On Thu, Dec 02, 2004 at 02:21:32PM -0000, Chris Haynes wrote:
This is not the effect that many users of forwarding would expect / want.
They often regard the forward-path as:
1) Confidential and/or,
Doesn't work. If the mail bounces on the second step, the bounce will
contain the target address.
Anyone who deems the forward-path confidential, is probably a bit
delusional, at least if they don't completely change the envelope (but
then they would need to be aware of bounce loop problems, i.e. forwarder
-> target bounces, and if the env-from is rewritten to forwarder, the
bounce will also be forwarded to target [with rewritten env-from] and so
2) Subject to frequent change (Someone on this list reported that he forwards
his client-of-the-week's site)
That's often the sense of a forwarder, to provide an address that will
seldom change when one anticipates that the real target may change more
Or to have representitive mail addresses like info(_at_)some-company which is
forwarded to the current customer relations employee.
I wonder: Do those forwarders who re-use the same mail-from address use this
response? Are that RFC-literate?
Ok, let's see what *current* stuff (i.e. not 821 or STD10) says:
: 3.4 Forwarding for Address Correction or Updating
: Forwarding support is most often required to consolidate and simplify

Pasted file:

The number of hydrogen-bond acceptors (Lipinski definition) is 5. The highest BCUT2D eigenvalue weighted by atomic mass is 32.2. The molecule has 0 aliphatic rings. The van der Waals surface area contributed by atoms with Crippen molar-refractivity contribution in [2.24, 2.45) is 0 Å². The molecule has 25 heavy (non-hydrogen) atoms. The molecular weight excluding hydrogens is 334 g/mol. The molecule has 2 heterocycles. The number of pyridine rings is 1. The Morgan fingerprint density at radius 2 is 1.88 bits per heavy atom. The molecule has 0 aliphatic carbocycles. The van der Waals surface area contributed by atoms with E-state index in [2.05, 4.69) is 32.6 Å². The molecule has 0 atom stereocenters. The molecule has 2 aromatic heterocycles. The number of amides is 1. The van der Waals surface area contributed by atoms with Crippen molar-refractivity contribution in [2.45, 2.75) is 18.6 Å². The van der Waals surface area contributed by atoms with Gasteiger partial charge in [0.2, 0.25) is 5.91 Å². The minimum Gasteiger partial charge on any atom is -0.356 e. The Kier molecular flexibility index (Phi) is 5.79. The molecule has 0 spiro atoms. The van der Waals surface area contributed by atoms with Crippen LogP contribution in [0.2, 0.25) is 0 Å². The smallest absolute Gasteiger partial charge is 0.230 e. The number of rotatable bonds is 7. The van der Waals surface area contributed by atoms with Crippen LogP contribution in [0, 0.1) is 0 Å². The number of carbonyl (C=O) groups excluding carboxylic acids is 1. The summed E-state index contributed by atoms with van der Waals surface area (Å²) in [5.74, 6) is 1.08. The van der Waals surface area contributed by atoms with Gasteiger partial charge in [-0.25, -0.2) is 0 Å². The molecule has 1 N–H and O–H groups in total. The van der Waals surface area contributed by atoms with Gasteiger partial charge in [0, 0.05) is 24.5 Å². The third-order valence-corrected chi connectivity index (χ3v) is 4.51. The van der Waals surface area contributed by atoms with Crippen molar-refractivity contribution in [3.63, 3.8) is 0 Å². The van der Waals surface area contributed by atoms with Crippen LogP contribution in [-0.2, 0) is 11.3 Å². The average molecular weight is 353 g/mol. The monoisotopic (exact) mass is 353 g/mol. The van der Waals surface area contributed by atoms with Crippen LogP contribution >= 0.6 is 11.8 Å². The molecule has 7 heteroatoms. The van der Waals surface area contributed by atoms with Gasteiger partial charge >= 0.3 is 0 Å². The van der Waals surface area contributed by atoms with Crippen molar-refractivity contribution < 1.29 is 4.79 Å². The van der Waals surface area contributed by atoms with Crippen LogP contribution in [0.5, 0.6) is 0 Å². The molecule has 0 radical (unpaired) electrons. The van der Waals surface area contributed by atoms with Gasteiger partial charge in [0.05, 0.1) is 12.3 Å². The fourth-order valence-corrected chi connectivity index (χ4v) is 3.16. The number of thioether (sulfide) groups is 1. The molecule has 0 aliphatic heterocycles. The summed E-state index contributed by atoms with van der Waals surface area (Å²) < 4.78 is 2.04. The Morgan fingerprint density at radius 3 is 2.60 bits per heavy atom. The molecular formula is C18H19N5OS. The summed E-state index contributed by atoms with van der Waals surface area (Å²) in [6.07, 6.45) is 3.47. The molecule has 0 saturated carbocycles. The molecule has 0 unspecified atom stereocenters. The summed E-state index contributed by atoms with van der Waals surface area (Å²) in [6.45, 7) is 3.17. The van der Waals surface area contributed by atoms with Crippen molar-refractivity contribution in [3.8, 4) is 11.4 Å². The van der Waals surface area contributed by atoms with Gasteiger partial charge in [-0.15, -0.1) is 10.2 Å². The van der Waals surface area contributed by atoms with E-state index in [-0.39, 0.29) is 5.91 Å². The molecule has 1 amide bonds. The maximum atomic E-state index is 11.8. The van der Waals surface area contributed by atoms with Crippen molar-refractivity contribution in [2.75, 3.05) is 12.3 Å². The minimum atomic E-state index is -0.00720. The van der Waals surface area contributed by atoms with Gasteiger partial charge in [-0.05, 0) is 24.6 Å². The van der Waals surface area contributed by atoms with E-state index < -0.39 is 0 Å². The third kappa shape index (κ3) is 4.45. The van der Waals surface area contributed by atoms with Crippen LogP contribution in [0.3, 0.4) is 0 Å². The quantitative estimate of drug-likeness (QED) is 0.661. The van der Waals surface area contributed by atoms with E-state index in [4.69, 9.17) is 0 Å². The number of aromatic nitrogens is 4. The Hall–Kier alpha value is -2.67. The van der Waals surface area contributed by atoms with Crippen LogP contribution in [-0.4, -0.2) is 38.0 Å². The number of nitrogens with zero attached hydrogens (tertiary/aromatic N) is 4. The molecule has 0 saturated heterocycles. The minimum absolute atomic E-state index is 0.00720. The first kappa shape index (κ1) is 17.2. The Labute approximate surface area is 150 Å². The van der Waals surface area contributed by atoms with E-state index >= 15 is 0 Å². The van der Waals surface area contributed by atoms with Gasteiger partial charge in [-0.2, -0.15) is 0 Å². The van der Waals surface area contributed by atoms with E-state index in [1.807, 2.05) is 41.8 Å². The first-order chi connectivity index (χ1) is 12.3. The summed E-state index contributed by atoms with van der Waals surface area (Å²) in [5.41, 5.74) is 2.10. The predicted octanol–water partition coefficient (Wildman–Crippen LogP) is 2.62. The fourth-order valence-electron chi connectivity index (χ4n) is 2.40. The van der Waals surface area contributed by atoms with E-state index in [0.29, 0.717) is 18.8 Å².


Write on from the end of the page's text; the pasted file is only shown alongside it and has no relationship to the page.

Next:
: addresses within, or relative to, some enterprise and less frequently
: to establish addresses to link a person's prior address with current
: one. Silent forwarding of messages (without server notification to
: the sender), for security or non-disclosure purposes, is common in
: the contemporary Internet.
: In both the enterprise and the "new address" cases, information
: hiding (and sometimes security) considerations argue against exposure
: of the "final" address through the SMTP protocol as a side-effect of
: the forwarding activity. This may be especially important when the
: final address may not even be reachable by the sender. Consequently,
: the "forwarding" mechanisms described in section 3.2 of RFC 821, and
: especially the 251 (corrected destination) and 551 reply codes from
: RCPT must be evaluated carefully by implementers and, when they are
: available, by those configuring systems.
: In particular:
: * Servers MAY forward messages when they are aware of an address
: change. When they do so, they MAY either provide address-updating
: information with a 251 code, or may forward "silently" and return
: a 250 code. But, if a 251 code is used, they MUST NOT assume that
: the client will actually update address information or even return
: that information to the user.
: * Servers MAY reject or bounce messages when they are not
: deliverable when addressed. When they do so, they MAY either
: provide address-updating information with a 551 code, or may
: reject the message as undeliverable with a 550 code and no
: address-specific information. But, if a 551 code is used, they
: MUST NOT assume that the client will actually update address
: information or even return that information to the user.
: SMTP server implementations that support the 251 and/or 551 reply
: codes are strongly encouraged to provide configuration mechanisms so
: that sites which conclude that they would undesirably disclose
: information can disable or restrict their use.
So 2821 seems to regard usage of 251/551 as quite optional and sometimes
even advised against.
PS: and I see that 251/551 *is* supposed to be machine parseable by the
forward-path being in the last position, so that question in my other
mail is answered.